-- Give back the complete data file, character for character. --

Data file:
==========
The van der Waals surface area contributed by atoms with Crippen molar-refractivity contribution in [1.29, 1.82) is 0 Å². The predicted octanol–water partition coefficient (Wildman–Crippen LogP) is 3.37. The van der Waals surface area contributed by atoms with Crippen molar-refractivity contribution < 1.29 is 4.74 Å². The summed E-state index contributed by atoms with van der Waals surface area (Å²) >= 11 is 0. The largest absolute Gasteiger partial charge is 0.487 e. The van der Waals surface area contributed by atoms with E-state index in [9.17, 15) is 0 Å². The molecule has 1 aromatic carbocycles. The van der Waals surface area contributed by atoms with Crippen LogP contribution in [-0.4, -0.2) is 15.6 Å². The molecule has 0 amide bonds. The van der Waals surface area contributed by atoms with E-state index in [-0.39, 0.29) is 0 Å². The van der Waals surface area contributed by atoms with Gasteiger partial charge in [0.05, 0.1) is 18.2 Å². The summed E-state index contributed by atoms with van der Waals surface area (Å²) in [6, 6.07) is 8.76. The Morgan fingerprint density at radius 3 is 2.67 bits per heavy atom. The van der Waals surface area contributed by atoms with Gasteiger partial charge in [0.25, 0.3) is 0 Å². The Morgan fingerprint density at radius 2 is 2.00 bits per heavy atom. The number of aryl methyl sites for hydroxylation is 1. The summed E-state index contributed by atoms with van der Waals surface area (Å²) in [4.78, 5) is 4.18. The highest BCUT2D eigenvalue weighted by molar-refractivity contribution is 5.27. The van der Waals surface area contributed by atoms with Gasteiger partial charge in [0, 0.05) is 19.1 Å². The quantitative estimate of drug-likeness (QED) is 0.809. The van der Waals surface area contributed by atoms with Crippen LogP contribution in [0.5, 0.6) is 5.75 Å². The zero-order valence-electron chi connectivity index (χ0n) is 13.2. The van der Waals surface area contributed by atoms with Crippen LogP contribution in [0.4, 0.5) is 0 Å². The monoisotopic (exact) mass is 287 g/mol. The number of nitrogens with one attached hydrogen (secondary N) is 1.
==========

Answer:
The van der Waals surface area contributed by atoms with Crippen molar-refractivity contribution in [1.29, 1.82) is 0 Å². The predicted octanol–water partition coefficient (Wildman–Crippen LogP) is 3.37. The van der Waals surface area contributed by atoms with Crippen molar-refractivity contribution < 1.29 is 4.74 Å². The summed E-state index contributed by atoms with van der Waals surface area (Å²) >= 11 is 0. The largest absolute Gasteiger partial charge is 0.487 e. The van der Waals surface area contributed by atoms with E-state index in [9.17, 15) is 0 Å². The molecule has 1 aromatic carbocycles. The van der Waals surface area contributed by atoms with Crippen LogP contribution in [-0.4, -0.2) is 15.6 Å². The molecule has 0 amide bonds. The van der Waals surface area contributed by atoms with E-state index in [-0.39, 0.29) is 0 Å². The van der Waals surface area contributed by atoms with Gasteiger partial charge in [0.05, 0.1) is 18.2 Å². The summed E-state index contributed by atoms with van der Waals surface area (Å²) in [6, 6.07) is 8.76. The Morgan fingerprint density at radius 3 is 2.67 bits per heavy atom. The van der Waals surface area contributed by atoms with Gasteiger partial charge in [0.25, 0.3) is 0 Å². The Morgan fingerprint density at radius 2 is 2.00 bits per heavy atom. The number of aryl methyl sites for hydroxylation is 1. The summed E-state index contributed by atoms with van der Waals surface area (Å²) in [4.78, 5) is 4.18. The highest BCUT2D eigenvalue weighted by molar-refractivity contribution is 5.27. The van der Waals surface area contributed by atoms with Gasteiger partial charge in [0, 0.05) is 19.1 Å². The quantitative estimate of drug-likeness (QED) is 0.809. The van der Waals surface area contributed by atoms with Crippen LogP contribution in [0.5, 0.6) is 5.75 Å². The zero-order valence-electron chi connectivity index (χ0n) is 13.2. The van der Waals surface area contributed by atoms with Crippen LogP contribution in [0.4, 0.5) is 0 Å². The monoisotopic (exact) mass is 287 g/mol. The number of nitrogens with one attached hydrogen (secondary N) is 1.